Unity, Gratitude Mark Patriot Day Observances



Staff Writers

A spirit of unity and remembrance marked an interfaith service at Temple Shalom in Wheeling on Monday as local congregations marked Patriot Day — the 16th anniversary of the 9/11 terrorist attacks.

Rabbi Joshua Lief led the service in honor of those who lost their lives in New York, Washington, D.C. and a field near Shanksville, Pa. on Sept. 11, 2001.

The service began with the Pledge of Allegiance and the national anthem, followed by a hearty round of applause from those gathered for firefighters and members of law enforcement in the crowd.

Among those in attendance were Police Chief Shawn Schwertfeger, Fire Chief Larry Helms, the police department’s honor guard and Wheeling Mayor Glenn Elliott.

“We need to stand together to make tomorrow better than today,” Lief said.

Many leaders of the religious community turned out to pay respect toward first responders and members of the military who put themselves in harm’s way to protect others — including those who have lost their lives.

“Bless those that race into danger, while others are fleeing. Fill our hearts with gratitude for their noble service,” said the Rev. Darrell Cummings of Bethlehem Apostolic Temple.

The Rev. Mark Seitz of St. Matthew’s Episcopal Church spoke of fighting for justice and bringing those who serve home to safety, while the Rev. John Oerter of Vance Memorial Presbyterian Church told the crowd that all must turn to their communities to better the nation, while Msgr. Joseph Peterson of St. Michael Catholic Church spoke about the importance of peace.

Elliott shared his own memories of Sept. 11, 2001, while he was living in Washington, D.C. He said he was three blocks away from the White House when the airplane slammed into the Pentagon that chaotic Tuesday morning.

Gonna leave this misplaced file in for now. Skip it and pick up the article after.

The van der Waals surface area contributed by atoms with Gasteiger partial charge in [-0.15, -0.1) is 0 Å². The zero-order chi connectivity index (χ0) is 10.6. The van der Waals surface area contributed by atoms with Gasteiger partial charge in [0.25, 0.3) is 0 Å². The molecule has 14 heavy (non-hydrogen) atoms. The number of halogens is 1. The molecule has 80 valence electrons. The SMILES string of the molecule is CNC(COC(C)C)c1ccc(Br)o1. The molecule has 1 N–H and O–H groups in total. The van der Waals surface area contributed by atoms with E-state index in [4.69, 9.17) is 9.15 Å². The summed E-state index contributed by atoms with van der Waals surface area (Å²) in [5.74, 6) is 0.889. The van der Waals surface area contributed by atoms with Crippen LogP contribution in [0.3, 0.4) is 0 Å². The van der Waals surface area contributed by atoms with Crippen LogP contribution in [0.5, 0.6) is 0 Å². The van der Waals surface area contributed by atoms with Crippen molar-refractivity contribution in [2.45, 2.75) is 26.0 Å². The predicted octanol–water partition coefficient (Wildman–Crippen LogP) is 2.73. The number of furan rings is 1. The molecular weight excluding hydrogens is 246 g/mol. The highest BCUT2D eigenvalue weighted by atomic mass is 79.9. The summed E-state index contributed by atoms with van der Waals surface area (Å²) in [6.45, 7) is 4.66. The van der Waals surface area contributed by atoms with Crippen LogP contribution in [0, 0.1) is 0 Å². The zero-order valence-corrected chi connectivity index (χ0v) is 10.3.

“It shattered the illusion that war only happens in other countries. America was under attack, and it was something I have never experienced before. I had never felt so helpless,” Elliott said.

Elliott described the sounds and smells he experienced that day, and how the tragedy brought people together in a way that hadn’t been seen in a very long time.

The Rev. Jacob Steele of Christ United Methodist Church prayed for all victims of terror and defenders of freedom.

“Thank you for the sacrifice to all who laid down their lives in our defense,” Steele said.

Lief closed the service with assurances that the events of 9/11 and the lives lost that day will never be forgotten.

Earlier on Monday, the Wheeling Area Chamber of Commerce held an appreciation luncheon on Market Plaza downtown. Police officers and firefighters were treated to a catered luncheon on a beautiful late summer day much like the one 16 years ago when life as Americans knew it changed forever.

Many of the first responders in attendance weren’t old enough to be on the job yet when the 9/11 attacks occurred. But that doesn’t mean they haven’t felt the impact of that tragic day in history.

Many attending the luncheon said they appreciated the gesture and were thankful to be able to sit down for a meal with fellow workers in uniform. Fire trucks and police cruisers were parked nearby, slowing traffic on Market Street as motorists gawked to see what was happening.

Former Mayor Andy McKenzie, president of the chamber’s board, was on hand to greet officers and firefighters. He said he appreciates the work they do each and every day, noting his late father, Ron McKenzie, had retired from the Wheeling Fire Department.

Ohio County Commissioner Orphy Klempa, membership chair for the chamber, said, “We always appreciate first responders in times of dire need. It’s nice to do something for them, treat them right for what they do.”